Barclays investment banking chief Rich Ricci landed an £18 million windfall today after the bank handed out mammoth share awards to top bosses.
Ricci's multimillion-pound pay day came as he sold a 5.7 million tranche of shares given to him by the bank for previous annual bonuses and long-term incentive schemes, despite waiving a bonus for 2012.
Barclays investment banking chief Rich Ricci
The timing of the announcement which coincided with the Budget attracted criticism, although Barclays claimed it planned Wednesday's release months before the Chancellor set the date.
Barclays chief executive Antony Jenkins, who also agreed not to take a bonus for last year, picked up 1.8 million shares worth £6 million and immediately sold half - netting him £2.9 million.
This follows a £2.6 million total pay package paid to Jenkins last year, including a £1.5 million long-term incentive bonus due to pay out in future years if he meets performance targets.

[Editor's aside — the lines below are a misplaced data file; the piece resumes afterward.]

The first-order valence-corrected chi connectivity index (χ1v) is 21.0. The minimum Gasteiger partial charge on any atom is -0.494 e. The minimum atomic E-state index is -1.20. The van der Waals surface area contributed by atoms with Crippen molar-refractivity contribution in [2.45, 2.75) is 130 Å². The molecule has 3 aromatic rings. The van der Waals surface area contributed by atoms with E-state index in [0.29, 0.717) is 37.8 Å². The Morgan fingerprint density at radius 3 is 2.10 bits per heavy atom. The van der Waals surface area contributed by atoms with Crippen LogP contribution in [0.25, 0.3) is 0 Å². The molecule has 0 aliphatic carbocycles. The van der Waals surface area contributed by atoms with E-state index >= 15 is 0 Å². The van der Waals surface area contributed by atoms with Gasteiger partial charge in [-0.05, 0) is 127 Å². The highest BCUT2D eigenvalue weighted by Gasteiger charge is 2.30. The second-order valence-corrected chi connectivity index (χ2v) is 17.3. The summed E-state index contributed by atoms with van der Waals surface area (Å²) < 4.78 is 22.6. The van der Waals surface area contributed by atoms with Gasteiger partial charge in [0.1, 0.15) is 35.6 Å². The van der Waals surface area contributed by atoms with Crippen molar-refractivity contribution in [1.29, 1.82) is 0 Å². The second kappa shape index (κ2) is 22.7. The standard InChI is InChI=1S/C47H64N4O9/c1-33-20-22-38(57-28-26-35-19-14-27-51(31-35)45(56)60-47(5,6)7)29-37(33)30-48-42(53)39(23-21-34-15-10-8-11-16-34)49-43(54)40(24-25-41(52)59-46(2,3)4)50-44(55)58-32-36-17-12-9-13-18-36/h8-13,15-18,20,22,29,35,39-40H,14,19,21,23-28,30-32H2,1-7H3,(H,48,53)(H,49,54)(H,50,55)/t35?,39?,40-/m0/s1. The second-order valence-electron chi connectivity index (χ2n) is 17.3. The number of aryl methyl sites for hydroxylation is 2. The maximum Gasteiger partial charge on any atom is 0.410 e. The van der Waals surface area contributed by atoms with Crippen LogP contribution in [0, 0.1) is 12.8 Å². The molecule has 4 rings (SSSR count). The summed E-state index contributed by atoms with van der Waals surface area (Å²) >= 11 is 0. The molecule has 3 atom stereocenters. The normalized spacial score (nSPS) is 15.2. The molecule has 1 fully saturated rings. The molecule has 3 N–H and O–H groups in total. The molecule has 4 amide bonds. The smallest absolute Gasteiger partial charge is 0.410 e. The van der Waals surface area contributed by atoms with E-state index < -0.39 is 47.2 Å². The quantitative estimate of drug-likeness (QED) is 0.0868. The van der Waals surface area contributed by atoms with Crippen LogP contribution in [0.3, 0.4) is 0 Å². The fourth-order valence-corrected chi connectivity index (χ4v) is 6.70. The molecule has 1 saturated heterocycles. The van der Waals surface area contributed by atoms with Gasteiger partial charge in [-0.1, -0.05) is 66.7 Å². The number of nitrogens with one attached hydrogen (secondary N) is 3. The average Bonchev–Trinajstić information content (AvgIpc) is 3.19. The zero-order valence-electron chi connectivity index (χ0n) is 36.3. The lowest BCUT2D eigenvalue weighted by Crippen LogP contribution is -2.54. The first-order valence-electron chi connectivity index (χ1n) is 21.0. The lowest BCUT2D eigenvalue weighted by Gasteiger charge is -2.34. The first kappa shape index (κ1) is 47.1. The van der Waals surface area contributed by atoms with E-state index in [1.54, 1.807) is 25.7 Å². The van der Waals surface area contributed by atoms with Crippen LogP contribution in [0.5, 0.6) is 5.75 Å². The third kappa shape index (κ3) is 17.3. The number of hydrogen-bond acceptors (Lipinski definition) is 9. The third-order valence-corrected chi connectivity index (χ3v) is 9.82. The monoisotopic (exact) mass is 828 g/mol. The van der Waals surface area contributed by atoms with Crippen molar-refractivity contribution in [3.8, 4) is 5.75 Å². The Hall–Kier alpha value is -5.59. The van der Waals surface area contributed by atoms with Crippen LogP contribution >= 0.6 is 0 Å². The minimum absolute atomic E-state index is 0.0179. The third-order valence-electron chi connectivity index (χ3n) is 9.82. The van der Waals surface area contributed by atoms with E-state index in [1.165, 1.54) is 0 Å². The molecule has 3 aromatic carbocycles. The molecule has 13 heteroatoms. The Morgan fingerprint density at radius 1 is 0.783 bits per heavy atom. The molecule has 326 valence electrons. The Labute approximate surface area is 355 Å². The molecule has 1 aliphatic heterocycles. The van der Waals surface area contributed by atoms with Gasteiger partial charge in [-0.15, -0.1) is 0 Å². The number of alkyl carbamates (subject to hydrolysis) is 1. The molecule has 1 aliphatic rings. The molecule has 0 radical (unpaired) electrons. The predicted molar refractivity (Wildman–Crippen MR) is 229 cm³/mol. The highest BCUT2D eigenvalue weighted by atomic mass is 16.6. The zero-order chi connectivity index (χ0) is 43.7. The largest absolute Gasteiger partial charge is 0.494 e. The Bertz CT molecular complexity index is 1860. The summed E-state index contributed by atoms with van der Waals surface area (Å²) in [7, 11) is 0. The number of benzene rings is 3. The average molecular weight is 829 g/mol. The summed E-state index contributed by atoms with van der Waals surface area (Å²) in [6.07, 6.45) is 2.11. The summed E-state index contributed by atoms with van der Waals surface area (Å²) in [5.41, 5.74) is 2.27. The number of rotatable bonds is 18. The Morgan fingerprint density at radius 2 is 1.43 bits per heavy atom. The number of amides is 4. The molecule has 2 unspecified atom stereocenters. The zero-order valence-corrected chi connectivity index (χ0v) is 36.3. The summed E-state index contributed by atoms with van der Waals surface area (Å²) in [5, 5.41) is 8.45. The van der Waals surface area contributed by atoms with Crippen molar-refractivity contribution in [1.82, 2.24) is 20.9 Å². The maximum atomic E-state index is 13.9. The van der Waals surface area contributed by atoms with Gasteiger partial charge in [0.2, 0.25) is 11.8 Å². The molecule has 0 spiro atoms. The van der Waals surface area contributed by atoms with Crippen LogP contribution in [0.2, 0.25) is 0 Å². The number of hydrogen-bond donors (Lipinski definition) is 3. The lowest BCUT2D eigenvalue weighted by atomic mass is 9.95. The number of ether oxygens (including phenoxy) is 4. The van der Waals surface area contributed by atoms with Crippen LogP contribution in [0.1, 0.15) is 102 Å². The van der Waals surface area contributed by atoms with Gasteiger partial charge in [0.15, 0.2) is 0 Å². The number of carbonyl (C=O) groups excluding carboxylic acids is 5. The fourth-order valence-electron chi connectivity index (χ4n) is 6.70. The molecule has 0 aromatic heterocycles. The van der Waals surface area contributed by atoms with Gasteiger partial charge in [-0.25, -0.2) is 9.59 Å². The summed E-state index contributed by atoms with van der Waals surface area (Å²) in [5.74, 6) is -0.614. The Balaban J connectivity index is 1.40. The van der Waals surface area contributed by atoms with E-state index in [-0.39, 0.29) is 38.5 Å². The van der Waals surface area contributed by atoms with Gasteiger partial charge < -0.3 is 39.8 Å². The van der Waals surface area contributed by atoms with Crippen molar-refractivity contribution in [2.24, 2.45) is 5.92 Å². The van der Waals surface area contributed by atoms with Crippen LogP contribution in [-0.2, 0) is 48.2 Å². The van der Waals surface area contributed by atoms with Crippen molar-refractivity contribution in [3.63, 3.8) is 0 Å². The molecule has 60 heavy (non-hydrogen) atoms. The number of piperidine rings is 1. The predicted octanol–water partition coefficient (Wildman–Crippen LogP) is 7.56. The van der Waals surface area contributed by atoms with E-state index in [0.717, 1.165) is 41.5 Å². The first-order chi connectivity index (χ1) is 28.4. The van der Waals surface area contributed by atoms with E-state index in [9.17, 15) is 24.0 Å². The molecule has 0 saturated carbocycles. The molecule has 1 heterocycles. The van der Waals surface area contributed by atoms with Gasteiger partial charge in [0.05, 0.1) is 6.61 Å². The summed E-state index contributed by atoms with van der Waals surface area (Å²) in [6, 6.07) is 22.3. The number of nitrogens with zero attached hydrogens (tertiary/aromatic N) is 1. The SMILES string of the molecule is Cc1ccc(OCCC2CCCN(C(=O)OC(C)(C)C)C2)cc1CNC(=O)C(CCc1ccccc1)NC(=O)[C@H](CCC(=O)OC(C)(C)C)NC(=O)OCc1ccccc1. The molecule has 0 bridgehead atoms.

Nine executives in total received share fortunes worth a combined £40 million in what is likely to stoke further controversy over pay deals at the bank following its Libor rate rigging scandal and mis-selling controversies.
Unite general secretary Len McCluskey said the Barclays share awards make a "complete mockery of any claims that banks are cleaning up their acts when it comes to bonuses".
He added: "Staff in branches and call centres up and down the country want to get on but many continue to struggle on low pay.
"Meanwhile, senior bankers who were at or near the helm during the scandals that have rocked Britain's banks behave like nothing has changed."
Details of the share awards come after Barclays revealed in its annual report earlier this month that 428 workers were paid more than £1 million last year, including five who got more than £5 million despite a year of scandal and falling profits.
The payouts to bosses come less than nine months after the bank was fined £290m for its role in the Libor-fixing scandal.
The report also highlighted a widening pay gap at the bank as it showed there were more than 71,500 staff who received less than £25,000 last year.
Barclays stressed that today's share awards were for deferred annual bonus payouts from previous years and long-term incentive schemes.
A Barclays spokesman said: "Barclays has revised its remuneration policy and all future incentive awards, short and long-term, will be based on the new principles that have been set out."
Barclays added that the sale of shares by Mr Jenkins today was made to meet tax liabilities on the award.
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